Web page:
The epidural was amazing. It took away the pain for a couple of hours, but then they decided to not top it up again as they said they wanted me to be able to feel to push when the time came. The normal monitor they put on women wasn't picking up the babies heartbeat and they were a bit concerned about that due to the length of time I'd been in labour, so they had to put a clip on the babies head to monitor it. Legs akimbo on stirrups yet again... They're right when they say you don't give a damn though. I was beyond caring. The midwife tried over and over and couldnt attach it, so that was another pleasant experience. A doctor had come in several times to check on different things about me and thankfully he took over and did it right away first time.
They decided to check me again at 6:30am on Monday morning and found I was 9cm dilated. Unfortunately there was a rim of my cervix which wouldnt dilate. Also the babies head wouldn't drop down low enough, as it couldnt enter my pelvis. It just kept pushing down on top and rotating around and around which was what was causing the major part of my pain. Little Isaac still has obvious markings on his head from this.
Finally they decided at about 7:30am that I would need to go for an emergency c-section as the babies heartbeat was slowing down and he could be becoming distressed if he stayed that way any longer. Also they didn't see that I was going to progress any further.
I've never had an operation before and I was terrified of having one. With the pain though, I welcomed it. I just felt so disappointed to have had 2 full days of labour and to not have been able to do it normally. I'd done it all bar the pushing bit. Everything which followed was a bit of a blur. Darren was all scrubbed up and I was soon in theatre surrounded by what seemed like loads of people. I shuffled across onto the theatre bed and tried to zone out. They spent a lot of time testing whether I could feel their touch and told me to make sure to tell them if I could, which just makes you nervous thinking youre going to. Its one of those things where you have no idea what to expect.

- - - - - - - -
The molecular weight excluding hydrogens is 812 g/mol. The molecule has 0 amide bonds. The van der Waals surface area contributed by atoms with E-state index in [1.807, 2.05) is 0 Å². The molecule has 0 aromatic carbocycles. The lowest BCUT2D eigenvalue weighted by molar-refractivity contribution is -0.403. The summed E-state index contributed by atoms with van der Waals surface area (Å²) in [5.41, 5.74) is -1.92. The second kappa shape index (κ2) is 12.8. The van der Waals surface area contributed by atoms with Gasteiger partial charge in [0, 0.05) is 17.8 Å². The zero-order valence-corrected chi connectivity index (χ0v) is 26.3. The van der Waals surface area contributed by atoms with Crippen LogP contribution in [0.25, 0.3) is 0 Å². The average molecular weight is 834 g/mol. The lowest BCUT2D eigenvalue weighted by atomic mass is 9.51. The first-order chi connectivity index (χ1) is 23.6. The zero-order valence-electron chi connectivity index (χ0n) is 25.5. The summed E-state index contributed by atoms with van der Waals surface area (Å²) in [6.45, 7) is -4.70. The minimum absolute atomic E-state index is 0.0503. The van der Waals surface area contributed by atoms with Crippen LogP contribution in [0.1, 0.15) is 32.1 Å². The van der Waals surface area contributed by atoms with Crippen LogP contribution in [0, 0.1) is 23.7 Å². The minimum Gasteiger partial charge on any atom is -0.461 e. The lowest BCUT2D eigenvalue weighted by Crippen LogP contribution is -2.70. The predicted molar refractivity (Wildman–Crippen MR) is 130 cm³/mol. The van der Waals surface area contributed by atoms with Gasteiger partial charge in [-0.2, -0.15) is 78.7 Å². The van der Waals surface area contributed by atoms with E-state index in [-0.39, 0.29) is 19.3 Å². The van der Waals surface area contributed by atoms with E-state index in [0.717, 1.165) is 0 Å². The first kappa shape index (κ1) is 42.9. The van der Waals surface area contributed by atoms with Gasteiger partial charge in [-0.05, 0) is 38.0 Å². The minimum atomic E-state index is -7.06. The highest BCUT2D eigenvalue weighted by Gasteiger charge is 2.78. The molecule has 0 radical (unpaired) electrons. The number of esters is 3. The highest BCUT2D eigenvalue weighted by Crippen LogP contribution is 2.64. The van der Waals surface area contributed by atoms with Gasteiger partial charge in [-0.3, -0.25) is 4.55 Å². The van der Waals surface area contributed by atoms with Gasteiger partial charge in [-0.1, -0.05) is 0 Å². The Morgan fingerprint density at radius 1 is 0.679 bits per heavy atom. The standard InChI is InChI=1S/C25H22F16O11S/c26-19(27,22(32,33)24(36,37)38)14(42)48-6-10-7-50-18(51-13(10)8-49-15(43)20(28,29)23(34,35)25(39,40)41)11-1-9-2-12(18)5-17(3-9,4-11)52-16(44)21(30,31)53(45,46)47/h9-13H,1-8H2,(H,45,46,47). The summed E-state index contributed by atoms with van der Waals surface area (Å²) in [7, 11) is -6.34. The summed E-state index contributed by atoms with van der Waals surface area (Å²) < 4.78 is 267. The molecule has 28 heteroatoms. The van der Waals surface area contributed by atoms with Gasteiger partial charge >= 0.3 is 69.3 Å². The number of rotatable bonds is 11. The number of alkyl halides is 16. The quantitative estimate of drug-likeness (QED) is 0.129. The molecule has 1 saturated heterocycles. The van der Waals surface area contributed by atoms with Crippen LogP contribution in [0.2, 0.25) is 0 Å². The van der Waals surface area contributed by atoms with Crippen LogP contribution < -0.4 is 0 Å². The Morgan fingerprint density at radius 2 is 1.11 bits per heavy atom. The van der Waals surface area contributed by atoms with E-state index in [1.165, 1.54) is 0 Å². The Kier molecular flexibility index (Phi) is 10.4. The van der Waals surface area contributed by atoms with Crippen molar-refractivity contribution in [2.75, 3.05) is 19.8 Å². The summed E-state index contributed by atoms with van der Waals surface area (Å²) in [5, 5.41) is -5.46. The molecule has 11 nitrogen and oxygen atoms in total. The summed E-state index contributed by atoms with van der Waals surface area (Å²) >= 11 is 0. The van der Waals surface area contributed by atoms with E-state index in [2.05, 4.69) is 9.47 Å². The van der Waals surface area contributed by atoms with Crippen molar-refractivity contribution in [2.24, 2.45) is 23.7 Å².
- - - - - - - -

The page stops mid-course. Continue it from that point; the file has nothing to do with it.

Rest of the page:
Then they started....It wasn't the most pleasant of experiences I have to say, but it didn't hurt, I just concentrated on Darren and prayed it would be over as soon as possible. He was born very quickly and I saw a very quick glance of him over the top of the cloth. He had a 'crouching tiger, hidden dragon' stance when he came out which is startled baby sydrome where they are shocked to have come out of the warm environment of the womb and into the open air. One thing I was really aware of was that he didn't cry. They took him to a table to the side and 3 people worked on him. It took some time for him to breathe properly and quite a few minutes before he uttered a tiny mewl. He didn't cry much at all to start with as he was filled with fluid due to not having being squeezed through the birth canal. The most horrid part of the section was what they call the 'washing out' stage at the end which takes about 40 minutes. It was uncomfortable and I did anything to distract myself that I could. I at least got to see Darren holding our son for the first time :o).
They got me all tidied up, cathetered up and ready for the ward and wheeled me out. Isaac was brought up to me shortly after I got onto the ward for a cuddle. I can honestly say it felt really surreal to be holding our son. I was still a bit zoned out but I thought he was beautiful. I know all mums say that, but it is a real feeling to be holding a tiny perfect person you created.
All in all, yes of course he was worth the pregnancy, the labour and the delivery, but he will definately be a very much loved and wanted only child. :o)